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Thursday, 6 June, 2002, 17:55 GMT 18:55 UK
India's Muslims feel backlash
Muslim women try to stop Hyderabad protest in March
Muslims in India say they feel isolated

The hostility between India and Pakistan could be fuelling dangerous divisions within Indian society.

As tension escalates, many Indian Muslims say they feel under constant suspicion, increasingly alienated from the Hindu majority.


They always think we're supporting Pakistan and not India. Why so? We're as much Indian as they are

Aftab, student
Their sense of unease comes just three months after anti-Muslim violence in Gujarat, some of the worst Hindu-Muslim riots in recent history.

Concern is also growing about the anti-Muslim agenda of ultra-right Hindus.

Dr Rizwan Qaiser, a Muslim and academic focusing on inter-community relations, showed me his Muslim neighbourhood.

Muslim woman prays outside her burned home in Ahmedabad
Muslims have lost everything in Gujarat
He says the area is about 90% Muslim. The remainder are Hindus who have lived here for centuries.

The concept of separate Muslim areas isn't new - but as the threat of war with Pakistan grows, many, like Dr Qaiser, say social divisions and ghettoisation are growing too.

"If I as a Muslim look for a house in mixed locality and approach a property agent, the moment he hears name of Muslim, he would say, 'Sorry, no room for you'," Dr Qaiser tells me.

"Number one you are not given access, number two you fear, number three you're not culturally comfortable - so these are the factors which finally go into making what you call ghettoisation and I'd call clustering together for a sense of security."

Cricket test

Muslims say the current climate of hostility between Delhi and Islamabad has created a climate of suspicion amongst even close friends.


This sometimes makes me feel I do not belong to this country or I've been alienated by my friends

Shaddab
They feel under constant pressure to prove they're loyal to India, not Pakistan.

"It hurts me a lot, a lot," says Aftab Tayyab, a science student. "I cannot explain to you - it creates a sense of being alienated in this land."

He feels uneasiness from Hindu friends he's known since childhood.

"Whenever there is a cricket match between India and Pakistan - they always think we're supporting Pakistan and not India. Why so? We're as much Indian as they are.

Dr Mukarram Ahmed
Mufti

They complain when we are passing through the Hindu areas

"When the tension escalates then this type of question comes more frequently - such as 'Do you support Pakistan?', 'You're going to have a war, what's your opinion about this?'

"I will always support India, why will I support Pakistan? This is our motherland."

His brother, Shadab, says he feels the same suspicion from friends.

"Some of my friends ask me: 'Do you have any relatives in Pakistan? We'll bring them back to India so we can attack Pakistan.'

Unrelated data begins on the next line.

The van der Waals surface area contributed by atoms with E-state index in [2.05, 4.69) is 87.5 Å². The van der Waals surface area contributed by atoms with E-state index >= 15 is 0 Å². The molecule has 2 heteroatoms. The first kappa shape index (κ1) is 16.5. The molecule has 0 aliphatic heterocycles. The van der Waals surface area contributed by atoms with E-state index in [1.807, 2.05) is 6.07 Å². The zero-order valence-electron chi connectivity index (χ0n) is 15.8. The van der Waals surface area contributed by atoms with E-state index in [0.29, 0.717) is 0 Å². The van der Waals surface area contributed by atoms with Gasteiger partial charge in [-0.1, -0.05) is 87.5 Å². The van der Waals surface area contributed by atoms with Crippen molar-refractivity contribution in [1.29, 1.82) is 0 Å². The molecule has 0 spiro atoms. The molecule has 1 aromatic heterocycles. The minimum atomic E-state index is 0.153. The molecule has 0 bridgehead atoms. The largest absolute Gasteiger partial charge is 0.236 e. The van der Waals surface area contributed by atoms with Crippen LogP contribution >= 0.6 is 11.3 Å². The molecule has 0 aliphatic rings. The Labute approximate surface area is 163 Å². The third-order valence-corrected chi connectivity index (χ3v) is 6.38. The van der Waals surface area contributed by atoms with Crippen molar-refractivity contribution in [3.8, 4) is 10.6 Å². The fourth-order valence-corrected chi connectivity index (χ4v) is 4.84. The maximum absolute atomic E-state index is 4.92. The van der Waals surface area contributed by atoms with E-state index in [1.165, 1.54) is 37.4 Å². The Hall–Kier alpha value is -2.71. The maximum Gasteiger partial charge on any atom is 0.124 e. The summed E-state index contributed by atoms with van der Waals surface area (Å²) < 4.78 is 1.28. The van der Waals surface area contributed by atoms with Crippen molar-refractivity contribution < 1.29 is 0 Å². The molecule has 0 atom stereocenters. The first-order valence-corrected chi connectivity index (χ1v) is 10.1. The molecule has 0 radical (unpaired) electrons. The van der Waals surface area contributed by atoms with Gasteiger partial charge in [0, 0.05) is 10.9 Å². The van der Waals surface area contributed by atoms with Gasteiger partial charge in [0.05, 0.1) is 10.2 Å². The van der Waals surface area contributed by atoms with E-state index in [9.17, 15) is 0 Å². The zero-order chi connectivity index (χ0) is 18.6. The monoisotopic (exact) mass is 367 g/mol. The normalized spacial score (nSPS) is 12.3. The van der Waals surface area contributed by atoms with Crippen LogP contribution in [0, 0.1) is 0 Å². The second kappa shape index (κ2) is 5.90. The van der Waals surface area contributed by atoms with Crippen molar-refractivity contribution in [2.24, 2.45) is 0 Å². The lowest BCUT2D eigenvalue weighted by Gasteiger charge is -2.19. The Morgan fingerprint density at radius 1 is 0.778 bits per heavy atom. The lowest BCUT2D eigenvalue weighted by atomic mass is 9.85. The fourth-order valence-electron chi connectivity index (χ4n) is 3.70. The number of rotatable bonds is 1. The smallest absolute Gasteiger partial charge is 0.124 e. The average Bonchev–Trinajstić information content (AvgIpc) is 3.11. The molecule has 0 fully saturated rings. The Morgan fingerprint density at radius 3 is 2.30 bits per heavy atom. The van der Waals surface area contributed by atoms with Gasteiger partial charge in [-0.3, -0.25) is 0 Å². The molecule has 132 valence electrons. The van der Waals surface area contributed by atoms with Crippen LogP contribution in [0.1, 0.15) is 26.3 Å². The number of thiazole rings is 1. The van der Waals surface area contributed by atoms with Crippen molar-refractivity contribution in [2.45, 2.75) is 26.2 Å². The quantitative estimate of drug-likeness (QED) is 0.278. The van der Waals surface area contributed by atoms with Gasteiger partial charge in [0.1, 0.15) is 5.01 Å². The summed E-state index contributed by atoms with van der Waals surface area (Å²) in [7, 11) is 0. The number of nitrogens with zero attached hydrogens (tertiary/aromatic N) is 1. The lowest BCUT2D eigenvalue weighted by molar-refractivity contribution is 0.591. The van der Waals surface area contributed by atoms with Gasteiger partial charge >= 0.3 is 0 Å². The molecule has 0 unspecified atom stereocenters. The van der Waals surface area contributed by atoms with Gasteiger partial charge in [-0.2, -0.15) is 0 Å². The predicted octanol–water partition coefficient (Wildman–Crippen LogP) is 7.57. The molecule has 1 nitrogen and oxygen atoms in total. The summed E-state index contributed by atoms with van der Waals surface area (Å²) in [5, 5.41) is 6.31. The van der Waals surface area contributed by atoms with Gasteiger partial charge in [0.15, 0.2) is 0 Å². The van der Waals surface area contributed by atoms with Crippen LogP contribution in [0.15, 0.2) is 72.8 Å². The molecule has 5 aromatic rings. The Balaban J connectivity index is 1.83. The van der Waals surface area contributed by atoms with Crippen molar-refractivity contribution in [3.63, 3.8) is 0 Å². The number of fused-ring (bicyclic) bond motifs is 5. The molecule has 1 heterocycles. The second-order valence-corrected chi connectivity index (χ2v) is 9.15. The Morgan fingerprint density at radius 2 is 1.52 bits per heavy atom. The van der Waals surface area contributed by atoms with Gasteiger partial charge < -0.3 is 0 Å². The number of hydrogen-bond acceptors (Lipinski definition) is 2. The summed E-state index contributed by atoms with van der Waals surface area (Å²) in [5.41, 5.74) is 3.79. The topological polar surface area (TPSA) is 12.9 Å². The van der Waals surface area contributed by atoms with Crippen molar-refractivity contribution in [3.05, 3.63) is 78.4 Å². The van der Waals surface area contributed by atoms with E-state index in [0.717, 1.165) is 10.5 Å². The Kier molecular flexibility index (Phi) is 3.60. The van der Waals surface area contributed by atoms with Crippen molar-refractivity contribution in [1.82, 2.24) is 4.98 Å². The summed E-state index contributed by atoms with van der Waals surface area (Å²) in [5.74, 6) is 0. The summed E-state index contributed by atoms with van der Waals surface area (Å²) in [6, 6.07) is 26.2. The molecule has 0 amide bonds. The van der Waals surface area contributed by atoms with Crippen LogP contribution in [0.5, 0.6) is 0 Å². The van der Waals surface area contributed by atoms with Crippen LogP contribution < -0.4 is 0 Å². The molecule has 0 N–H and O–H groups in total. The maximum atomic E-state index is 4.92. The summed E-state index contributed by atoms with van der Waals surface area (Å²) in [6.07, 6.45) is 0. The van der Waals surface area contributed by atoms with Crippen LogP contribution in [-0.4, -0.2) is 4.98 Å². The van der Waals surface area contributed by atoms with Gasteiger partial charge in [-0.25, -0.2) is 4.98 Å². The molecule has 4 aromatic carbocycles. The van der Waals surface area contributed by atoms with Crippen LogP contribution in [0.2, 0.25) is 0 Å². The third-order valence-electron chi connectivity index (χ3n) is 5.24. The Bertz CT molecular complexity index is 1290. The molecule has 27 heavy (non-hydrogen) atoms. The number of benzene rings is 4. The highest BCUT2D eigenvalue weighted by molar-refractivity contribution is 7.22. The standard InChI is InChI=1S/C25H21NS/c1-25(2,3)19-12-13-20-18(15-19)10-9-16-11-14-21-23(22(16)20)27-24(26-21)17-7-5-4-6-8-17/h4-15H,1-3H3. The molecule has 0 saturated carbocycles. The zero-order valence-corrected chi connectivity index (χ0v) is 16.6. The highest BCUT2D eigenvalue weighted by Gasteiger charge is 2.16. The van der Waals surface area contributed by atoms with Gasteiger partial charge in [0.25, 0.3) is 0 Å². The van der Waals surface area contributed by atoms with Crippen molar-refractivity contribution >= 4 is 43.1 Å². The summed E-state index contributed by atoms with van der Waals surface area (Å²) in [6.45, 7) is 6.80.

"This sometimes makes me feel I do not belong to this country or I've been alienated by my friends."

Muslims 'tense'

At Fatehpuri Mosque, in the narrow, chaotic streets of the old city, thousands of Muslims come to worship and to study at the religious school.

But the community is tense.


Muslims have been shouting from the rooftop that we belong to the land as much as they do

Dr Rizwan Qaiser,
Muslim academic
Dr Mufti Mukarram Ahmed, the imam at the mosque, says he hears constant reports of harrassment by the Hindu majority - which have steadily worsened since the war on terrorism.

"They complain when we are passing through the Hindu areas.

"They say things like: 'Bin Laden is going', 'Bin Laden will be demolished', 'Bin Laden will be no more and the Muslims will be taught lessons'."

The vicious anti-Muslim riots in Gujarat three months ago sparked fresh fear.

Hindu mobs accused Muslims of being pro-Pakistan and ordered them to go back home.

The pleas of Muslims that India is their home are constantly questioned by the Hindu ultra-right.

'Alienation'

Dr Qaiser says the allegations and violence have sent shockwaves through Muslim communities.

"Muslims are terribly shocked, they've developed a strong sense of alienation and they're also fearful about the future.

police officer in Ahmedabad
The authorities are accused of complicity
"Muslims have been shouting from the rooftop that we belong to the land as much as they do.

"We are in the process of integration but each time developments like Gujarat take place their sense of belonging to the land, and the system and to the wider society suffers a terrible setback."

That struggle to belong isn't helped by a lack of support from the central government, led by the pro-Hindu BJP.

It's refused to criticise the government in Gujarat - despite a series of independent reports accusing it of complicity in the killings.

For many Indian Muslims, the threat of war with Pakistan is just compounding a growing sense of insecurity and unease.

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See also:

15 Jan 02 | South Asia
09 May 02 | South Asia
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